By Justin Parkinson
BBC News education reporter at the ATL conference
Schools and colleges which offer diplomas in subjects like engineering and social care will get an extra £50m, the government has revealed.
The government wants to improve staying-on rates
The scheme, aimed at increasing school staying-on rates at 16, starts in 2008.
The Schools Minister, Jacqui Smith, announced on Wednesday that more money was needed to make diplomas "high quality and engaging".
Schools wanting to teach the new diplomas will have to show they will collaborate with neighbouring schools.
The programme will be expanded to 14 areas, like sport and tourism, by 2010.
Ms Smith told the Association of Teachers and Lecturers' annual conference in Gateshead that the extra money would go on teacher training and recruiting more staff.
She added: "Record levels of investment, radical reform, and the hard work of education staff are working hand-in-hand to ensure that every child has the opportunity to reach their full potential.
"But in the end it is only pupils' own hard work and the skill of teachers, lecturers and support staff that will guarantee success.
"That is why we will invest in the workforce, making sure that it has the skills, support and capacity to deliver high quality and engaging diplomas."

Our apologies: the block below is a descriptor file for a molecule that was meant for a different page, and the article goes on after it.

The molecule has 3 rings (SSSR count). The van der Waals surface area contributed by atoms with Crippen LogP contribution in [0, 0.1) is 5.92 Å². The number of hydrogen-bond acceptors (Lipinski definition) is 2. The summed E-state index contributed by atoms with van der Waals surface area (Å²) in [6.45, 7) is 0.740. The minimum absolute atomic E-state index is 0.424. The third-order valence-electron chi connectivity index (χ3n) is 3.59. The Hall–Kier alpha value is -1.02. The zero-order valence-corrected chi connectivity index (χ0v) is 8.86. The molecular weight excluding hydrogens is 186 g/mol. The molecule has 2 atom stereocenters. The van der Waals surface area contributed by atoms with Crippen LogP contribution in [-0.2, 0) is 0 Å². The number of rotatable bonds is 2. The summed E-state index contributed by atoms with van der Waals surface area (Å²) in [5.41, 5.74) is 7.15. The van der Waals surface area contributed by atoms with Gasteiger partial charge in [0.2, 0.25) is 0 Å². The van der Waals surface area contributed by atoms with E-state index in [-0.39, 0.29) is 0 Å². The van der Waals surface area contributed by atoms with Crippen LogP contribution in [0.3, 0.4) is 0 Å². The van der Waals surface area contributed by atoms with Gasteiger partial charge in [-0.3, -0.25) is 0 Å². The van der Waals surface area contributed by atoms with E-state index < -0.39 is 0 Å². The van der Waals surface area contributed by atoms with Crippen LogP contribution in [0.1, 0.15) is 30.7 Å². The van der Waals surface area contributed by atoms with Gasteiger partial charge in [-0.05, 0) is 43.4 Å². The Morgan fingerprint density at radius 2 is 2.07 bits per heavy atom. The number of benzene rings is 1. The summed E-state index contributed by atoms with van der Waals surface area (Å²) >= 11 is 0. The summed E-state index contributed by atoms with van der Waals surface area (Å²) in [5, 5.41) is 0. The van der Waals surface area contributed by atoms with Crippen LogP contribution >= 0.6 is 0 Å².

The diploma programme will allow 14 to 19-year-olds to spend more time learning in the workplace.
But in February the Qualifications and Curriculum Authority, which oversees exams and assessment, said employers were "not confident" they could give every student 10 days' work experience, which the government wants.
The UK has one of the lowest staying on rate for 16-year-olds in the developed world.
On Monday, ATL general secretary Mary Bousted said it was in danger of becoming the educational "sick man of Europe".
'Disparity in funding'
The Shadow Schools Minister, Nick Gibb, said: "We welcome the announcement and the extra money for training.
"We need vocational education to be of a high quality, taught by people who are experienced and highly trained in their field."
The Liberal Democrat spokeswoman for education, Sarah Teather, said: "The government needs to wake up to the fact that we need a full scale reassessment of what is taught in secondary schools.
"Plans for a few new diplomas still preserve the divide between academic learning and vocational training," she said.
"We have to dispel the old fashioned idea that study is for the gifted and skills are only for the less bright."